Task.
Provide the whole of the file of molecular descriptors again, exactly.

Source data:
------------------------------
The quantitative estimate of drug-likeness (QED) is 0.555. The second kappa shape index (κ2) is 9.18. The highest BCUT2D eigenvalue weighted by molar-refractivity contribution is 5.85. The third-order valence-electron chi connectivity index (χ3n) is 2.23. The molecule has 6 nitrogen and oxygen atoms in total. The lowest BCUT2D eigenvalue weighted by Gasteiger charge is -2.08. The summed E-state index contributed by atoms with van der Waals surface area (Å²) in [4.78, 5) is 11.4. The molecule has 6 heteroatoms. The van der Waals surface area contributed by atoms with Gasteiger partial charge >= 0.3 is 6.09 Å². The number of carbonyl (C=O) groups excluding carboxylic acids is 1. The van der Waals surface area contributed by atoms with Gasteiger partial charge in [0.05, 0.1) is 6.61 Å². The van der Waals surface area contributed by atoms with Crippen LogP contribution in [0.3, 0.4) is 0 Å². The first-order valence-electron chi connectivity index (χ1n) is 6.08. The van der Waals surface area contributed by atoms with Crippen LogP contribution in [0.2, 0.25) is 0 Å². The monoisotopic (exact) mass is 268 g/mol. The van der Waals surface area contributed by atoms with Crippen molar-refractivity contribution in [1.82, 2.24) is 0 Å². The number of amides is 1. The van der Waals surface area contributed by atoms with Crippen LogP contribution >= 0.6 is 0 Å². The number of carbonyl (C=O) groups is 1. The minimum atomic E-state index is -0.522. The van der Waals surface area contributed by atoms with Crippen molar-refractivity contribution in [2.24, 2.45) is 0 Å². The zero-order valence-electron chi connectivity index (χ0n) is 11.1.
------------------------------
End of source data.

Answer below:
The quantitative estimate of drug-likeness (QED) is 0.555. The second kappa shape index (κ2) is 9.18. The highest BCUT2D eigenvalue weighted by molar-refractivity contribution is 5.85. The third-order valence-electron chi connectivity index (χ3n) is 2.23. The molecule has 6 nitrogen and oxygen atoms in total. The lowest BCUT2D eigenvalue weighted by Gasteiger charge is -2.08. The summed E-state index contributed by atoms with van der Waals surface area (Å²) in [4.78, 5) is 11.4. The molecule has 6 heteroatoms. The van der Waals surface area contributed by atoms with Gasteiger partial charge >= 0.3 is 6.09 Å². The number of carbonyl (C=O) groups excluding carboxylic acids is 1. The van der Waals surface area contributed by atoms with Gasteiger partial charge in [0.05, 0.1) is 6.61 Å². The van der Waals surface area contributed by atoms with Crippen LogP contribution in [0.3, 0.4) is 0 Å². The first-order valence-electron chi connectivity index (χ1n) is 6.08. The van der Waals surface area contributed by atoms with Crippen LogP contribution in [0.2, 0.25) is 0 Å². The monoisotopic (exact) mass is 268 g/mol. The van der Waals surface area contributed by atoms with Crippen molar-refractivity contribution in [1.82, 2.24) is 0 Å². The number of amides is 1. The van der Waals surface area contributed by atoms with Crippen LogP contribution >= 0.6 is 0 Å². The number of carbonyl (C=O) groups is 1. The minimum atomic E-state index is -0.522. The van der Waals surface area contributed by atoms with Crippen molar-refractivity contribution in [2.24, 2.45) is 0 Å². The zero-order valence-electron chi connectivity index (χ0n) is 11.1.